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Julianne Geiger

Julianne Geiger

Julianne Geiger is a veteran editor, writer and researcher for Oilprice.com, and a member of the Creative Professionals Networking Group.

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U.S. Oil Drilling Activity Stalls


The total number of active drilling rigs for oil and gas in the United States fell this week, according to new data that Baker Hughes published on Friday.

The total rig count rose by 4 to 623 this week, compared to 762 rigs this same time last year.

The number of oil rigs stayed the same this week after no movement in the week prior, staying at 499--down by 110 compared to this time last year. The number of gas rigs rose by 4 this week to 121, a loss of 29 active gas rigs from this time last year. Miscellaneous rigs stayed at 3.

Meanwhile, U.S. crude oil production rose by 300,000  bpd to an average 13.3 million bpd in the week ending February 2. Production has increased for two weeks in a row, after seeing a 1 million bpd fall as a cold snap took production offline throughout much of the United States.

Production rates in the U.S. are now back at the previous record.

Primary Vision’s Frac Spread Count, an estimate of the number of crews completing wells that are unfinished, rose in the week ending February 2. Completions rose by 8 to 250 for the week.

The Permian saw 2 rigs added after rising by 1 the week before. The count in the Eagle Ford stayed the same this week after falling by 2 rigs in the week prior.

Oil prices were trading slightly up on Friday morning. At 11:53 a.m. ET, the WTI benchmark was trading up $0.11 (+0.14%) on the day at $76.33, up $4 week over week.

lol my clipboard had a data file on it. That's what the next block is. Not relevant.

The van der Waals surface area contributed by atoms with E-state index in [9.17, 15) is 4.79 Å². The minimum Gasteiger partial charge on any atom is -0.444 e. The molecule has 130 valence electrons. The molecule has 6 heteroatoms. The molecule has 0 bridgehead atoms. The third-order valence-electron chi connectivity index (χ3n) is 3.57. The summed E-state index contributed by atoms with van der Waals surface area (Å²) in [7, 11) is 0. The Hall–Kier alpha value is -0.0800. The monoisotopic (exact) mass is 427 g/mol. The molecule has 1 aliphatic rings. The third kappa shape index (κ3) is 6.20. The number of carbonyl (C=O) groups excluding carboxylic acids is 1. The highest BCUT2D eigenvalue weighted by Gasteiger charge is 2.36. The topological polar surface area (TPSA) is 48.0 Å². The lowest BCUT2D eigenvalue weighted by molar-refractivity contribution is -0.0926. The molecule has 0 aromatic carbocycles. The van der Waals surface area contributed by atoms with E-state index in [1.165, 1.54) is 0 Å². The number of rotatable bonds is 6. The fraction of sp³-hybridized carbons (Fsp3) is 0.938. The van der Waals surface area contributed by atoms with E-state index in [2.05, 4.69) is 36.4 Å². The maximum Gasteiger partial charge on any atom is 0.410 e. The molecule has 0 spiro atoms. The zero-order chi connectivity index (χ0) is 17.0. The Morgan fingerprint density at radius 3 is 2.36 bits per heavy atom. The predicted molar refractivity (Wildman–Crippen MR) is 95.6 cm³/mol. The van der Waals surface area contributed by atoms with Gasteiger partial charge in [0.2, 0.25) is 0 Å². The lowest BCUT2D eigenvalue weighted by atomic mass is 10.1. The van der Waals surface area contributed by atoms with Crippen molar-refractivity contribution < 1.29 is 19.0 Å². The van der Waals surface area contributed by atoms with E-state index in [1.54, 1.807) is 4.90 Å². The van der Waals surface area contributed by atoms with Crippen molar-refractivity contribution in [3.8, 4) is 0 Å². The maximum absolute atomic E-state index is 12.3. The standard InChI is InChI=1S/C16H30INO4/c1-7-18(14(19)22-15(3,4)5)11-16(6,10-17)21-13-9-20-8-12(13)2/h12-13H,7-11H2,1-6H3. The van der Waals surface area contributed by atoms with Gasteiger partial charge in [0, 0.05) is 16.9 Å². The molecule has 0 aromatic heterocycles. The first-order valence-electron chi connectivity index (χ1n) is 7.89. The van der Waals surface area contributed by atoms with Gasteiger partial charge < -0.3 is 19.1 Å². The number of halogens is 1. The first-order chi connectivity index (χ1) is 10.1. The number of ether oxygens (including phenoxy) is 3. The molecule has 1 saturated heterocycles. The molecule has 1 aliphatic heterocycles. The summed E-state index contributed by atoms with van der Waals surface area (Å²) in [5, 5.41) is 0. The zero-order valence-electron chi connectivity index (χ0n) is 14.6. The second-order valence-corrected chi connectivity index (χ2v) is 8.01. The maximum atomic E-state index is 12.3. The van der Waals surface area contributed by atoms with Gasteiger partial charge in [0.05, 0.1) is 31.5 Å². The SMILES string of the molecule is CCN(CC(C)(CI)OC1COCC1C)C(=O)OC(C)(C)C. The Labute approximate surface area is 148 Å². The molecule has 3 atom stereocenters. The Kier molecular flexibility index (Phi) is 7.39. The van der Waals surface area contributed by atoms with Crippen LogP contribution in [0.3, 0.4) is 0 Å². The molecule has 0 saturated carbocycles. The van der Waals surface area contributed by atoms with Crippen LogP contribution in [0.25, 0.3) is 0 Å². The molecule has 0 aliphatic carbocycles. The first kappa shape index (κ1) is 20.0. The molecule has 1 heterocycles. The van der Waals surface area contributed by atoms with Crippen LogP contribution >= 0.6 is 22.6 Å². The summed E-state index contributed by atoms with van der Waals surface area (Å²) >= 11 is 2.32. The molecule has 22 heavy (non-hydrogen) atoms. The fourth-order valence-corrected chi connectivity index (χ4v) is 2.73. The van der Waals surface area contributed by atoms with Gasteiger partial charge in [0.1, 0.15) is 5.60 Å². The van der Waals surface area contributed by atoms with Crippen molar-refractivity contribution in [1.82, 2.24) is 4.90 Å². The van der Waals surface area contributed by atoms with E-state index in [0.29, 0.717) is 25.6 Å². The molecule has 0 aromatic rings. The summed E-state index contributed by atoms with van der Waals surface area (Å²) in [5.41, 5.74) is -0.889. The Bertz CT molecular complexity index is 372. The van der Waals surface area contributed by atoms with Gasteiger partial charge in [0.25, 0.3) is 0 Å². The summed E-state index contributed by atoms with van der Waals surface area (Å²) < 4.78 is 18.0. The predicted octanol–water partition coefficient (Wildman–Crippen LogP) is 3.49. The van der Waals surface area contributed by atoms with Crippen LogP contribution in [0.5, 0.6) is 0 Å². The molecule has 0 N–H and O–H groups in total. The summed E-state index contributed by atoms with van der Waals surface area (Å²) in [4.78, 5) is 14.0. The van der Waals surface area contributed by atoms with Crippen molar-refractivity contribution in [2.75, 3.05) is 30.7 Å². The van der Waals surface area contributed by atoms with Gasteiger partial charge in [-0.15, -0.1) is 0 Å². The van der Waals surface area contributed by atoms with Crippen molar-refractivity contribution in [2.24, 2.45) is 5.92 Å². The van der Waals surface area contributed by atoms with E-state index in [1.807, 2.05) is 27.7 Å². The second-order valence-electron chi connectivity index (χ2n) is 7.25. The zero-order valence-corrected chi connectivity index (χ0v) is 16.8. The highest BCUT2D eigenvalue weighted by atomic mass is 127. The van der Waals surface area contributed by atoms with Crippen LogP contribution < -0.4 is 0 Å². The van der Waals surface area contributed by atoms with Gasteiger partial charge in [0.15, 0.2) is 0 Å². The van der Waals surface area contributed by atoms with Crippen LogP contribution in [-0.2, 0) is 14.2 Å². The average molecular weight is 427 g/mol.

The Brent benchmark was trading up $0.07 (+0.09%) at $81.70, an increase of $4.40 per barrel from a week ago.

By Julianne Geiger for Oilprice.com


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  • Mamdouh Salameh on February 09 2024 said:
    Despite a loss of 110 oil rigs since January 2023 from 609 rigs to 499 now, the US Energy Information Administration (EIA) still claimed that US oil production rose by 300,000 barrels a day (b/d) in the week ending February 2 to an average 13.3 million barrels a day (mbd).

    If this is the case, then shale oil drillers could slash the number of oil rigs they are operating by another 100 rigs saving a considerable operational capital and still be assured that the EIA will come up with still higher figures.

    What would the veterans of the shale oil revolution think of the EISA figures having demanded three years ago that the EIA should provide transparency and more realistic production figures?

    Dr Mamdouh G Salameh
    International Oil Economist
    Global Energy Expert

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